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Areas where water voles found down 30% in a decade – report

There are calls for Government funding and action to reverse declines in the mammal immortalised as ‘Ratty’ in Wind In The Willows.

The number of areas where water voles are found across England and Wales has fallen by almost a third in 10 years, a study reveals.

The river mammals, immortalised as “Ratty” in Wind In The Willows, were once common in ditches, streams and rivers across the UK.

But habitat loss, development, water pollution and predation by invasive American mink introduced into the UK for fur farming led to massive declines.

Previous research showed water voles vanishing from 94% of places they were once found – and the latest data reveals the species’ range continues to contract.

It's terribly sad that we're continuing to witness huge declines of this much-loved mammal Ellie Brodie, the Wildlife Trusts

The new analysis of records led by the Wildlife Trusts revealed a decline of 30% in the areas where water voles live from 2006 to 2015.

There has been a slight increase in their distribution in the last few years, thanks to conservation efforts by wildlife groups, the study shows.

But Darren Tansley, water for wildlife officer for Essex Wildlife Trust, and chairman of the UK water vole steering group, said the 10-year data showed that, despite their best efforts, “we are struggling to win that battle”.

Ellie Brodie, senior policy officer for the Wildlife Trusts, said: “Water voles are an essential part of our wild and watery places and it’s terribly sad that we’re continuing to witness huge declines of this much-loved mammal.

“The Wildlife Trusts and others are working hard to help bring them back again and care for the places they need to survive – but much more is needed if we’re going to stop this charismatic creature disappearing altogether.”

Essex is one of the places which has had local success in boosting the mammal’s range, with a scheme to reintroduce water voles from a stretch of the River Stort where they had been missing for 15 years.

Some 188 voles were released on a Wildlife Trust reserve and other nature reserves upstream and downstream managed to create suitable habitat.

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Work has included excavating ditches to recreate a network of reedy water channels in marshy areas close to the river, making it harder for mink to track down the voles than if they are only living along the main river.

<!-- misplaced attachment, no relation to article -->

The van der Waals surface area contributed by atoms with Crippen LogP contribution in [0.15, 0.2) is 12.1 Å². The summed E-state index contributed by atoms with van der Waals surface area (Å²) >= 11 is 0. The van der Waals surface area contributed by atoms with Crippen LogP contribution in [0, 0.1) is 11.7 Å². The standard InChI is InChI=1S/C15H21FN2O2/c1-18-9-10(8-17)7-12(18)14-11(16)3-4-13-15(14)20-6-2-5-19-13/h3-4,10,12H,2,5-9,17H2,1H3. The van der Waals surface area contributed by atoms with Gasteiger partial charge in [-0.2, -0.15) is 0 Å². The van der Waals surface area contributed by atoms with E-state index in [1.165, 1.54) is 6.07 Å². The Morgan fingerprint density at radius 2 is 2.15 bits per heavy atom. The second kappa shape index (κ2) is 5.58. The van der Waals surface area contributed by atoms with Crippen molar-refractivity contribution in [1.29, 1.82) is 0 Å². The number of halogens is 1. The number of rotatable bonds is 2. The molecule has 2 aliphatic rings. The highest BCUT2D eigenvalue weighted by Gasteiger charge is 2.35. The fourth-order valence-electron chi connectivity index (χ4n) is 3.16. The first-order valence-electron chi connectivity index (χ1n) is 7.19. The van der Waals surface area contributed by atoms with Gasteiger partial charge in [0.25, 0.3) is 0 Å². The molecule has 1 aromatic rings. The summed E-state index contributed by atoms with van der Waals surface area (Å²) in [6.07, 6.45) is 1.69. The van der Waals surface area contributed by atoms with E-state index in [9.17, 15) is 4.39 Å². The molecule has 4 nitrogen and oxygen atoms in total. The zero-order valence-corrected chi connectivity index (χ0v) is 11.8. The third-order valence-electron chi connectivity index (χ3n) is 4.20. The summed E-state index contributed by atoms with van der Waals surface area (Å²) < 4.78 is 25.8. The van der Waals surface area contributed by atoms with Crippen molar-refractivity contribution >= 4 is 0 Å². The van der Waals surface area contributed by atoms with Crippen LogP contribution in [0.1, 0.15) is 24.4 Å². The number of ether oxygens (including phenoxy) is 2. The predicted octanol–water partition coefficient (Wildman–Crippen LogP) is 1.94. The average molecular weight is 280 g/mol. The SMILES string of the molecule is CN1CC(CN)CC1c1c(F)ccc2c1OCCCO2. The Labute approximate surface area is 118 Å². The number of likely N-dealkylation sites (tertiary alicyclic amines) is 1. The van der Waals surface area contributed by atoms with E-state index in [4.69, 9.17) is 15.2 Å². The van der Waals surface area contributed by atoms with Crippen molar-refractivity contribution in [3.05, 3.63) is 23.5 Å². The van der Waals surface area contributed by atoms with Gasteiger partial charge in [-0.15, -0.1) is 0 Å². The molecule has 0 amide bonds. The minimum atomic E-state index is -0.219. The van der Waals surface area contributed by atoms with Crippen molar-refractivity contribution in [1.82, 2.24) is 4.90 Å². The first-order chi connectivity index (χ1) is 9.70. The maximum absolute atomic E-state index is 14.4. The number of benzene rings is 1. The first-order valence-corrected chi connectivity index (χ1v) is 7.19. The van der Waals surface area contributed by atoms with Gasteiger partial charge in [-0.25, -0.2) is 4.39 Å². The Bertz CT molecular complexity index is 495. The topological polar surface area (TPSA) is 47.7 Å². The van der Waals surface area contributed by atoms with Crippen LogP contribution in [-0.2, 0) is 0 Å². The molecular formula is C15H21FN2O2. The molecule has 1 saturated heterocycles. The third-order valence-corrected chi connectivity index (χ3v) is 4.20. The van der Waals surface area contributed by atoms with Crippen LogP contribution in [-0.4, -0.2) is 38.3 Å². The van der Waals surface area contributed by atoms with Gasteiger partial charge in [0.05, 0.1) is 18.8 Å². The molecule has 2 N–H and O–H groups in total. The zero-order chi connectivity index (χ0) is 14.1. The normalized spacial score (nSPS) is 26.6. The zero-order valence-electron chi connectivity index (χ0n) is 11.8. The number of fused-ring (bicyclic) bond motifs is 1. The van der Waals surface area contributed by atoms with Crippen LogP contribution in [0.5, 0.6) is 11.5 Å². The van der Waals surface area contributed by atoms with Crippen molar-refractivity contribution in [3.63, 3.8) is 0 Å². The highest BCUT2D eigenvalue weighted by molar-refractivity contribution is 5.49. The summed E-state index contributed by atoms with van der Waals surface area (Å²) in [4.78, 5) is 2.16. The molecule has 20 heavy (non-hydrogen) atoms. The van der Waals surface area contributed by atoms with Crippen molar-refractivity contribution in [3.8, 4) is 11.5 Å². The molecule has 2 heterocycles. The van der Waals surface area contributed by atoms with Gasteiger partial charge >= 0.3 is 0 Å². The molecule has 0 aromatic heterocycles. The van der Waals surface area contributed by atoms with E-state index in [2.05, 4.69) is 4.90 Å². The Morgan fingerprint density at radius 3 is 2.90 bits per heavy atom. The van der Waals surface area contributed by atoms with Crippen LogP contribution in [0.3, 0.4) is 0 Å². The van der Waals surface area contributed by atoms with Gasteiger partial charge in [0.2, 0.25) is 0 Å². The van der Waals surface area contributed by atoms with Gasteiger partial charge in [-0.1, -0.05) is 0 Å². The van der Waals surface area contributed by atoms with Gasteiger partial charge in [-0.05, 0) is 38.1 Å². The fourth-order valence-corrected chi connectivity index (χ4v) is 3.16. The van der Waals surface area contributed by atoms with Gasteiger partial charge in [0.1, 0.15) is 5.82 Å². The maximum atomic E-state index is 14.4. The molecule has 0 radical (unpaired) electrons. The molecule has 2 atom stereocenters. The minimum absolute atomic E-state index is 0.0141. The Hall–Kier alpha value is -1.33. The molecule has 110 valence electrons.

But Mr Tansley said: “Our reserves are not enough to tackle these landscape scale problems, we have to rely on other individuals working with us to do that.

“For landowners that have low-lying areas of land that are not much good for anything, if they have ditches in there that can help create that habitat, they can make a big impact across a landscape.”

Essex Wildlife Trust is working with around 200 landowners to help water voles.

“From a national perspective, we need to have more of these opportunities to work at a landscape scale, we need the support of Government to do this.

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“They’ve got to incentivise landowners to do this work with us,” Mr Tansley said.

“Landowners want to do what they can with wildlife, but the bottom line is they’ve got to pay the mortgage and feed their kids.”

The Wildlife Trusts report called on Government and local authorities to enable the creation of a nature recovery network to protect and link up habitat, backed by a new Environment Act and expanded funding for water vole conservation efforts.

They also want landowners to manage river banks sympathetically to help water voles and for people to find out about how they can volunteer to help the mammals.

A Department for Environment, Food and Rural Affairs spokeswoman said: “The Government is concerned about the decline of the iconic water vole.

“Through our 25-year environment plan we will provide opportunities for species recovery as we develop our Nature Recovery Network, creating or restoring 500,000 hectares of wildlife-rich habitat to provide benefits for species such as the water vole.”

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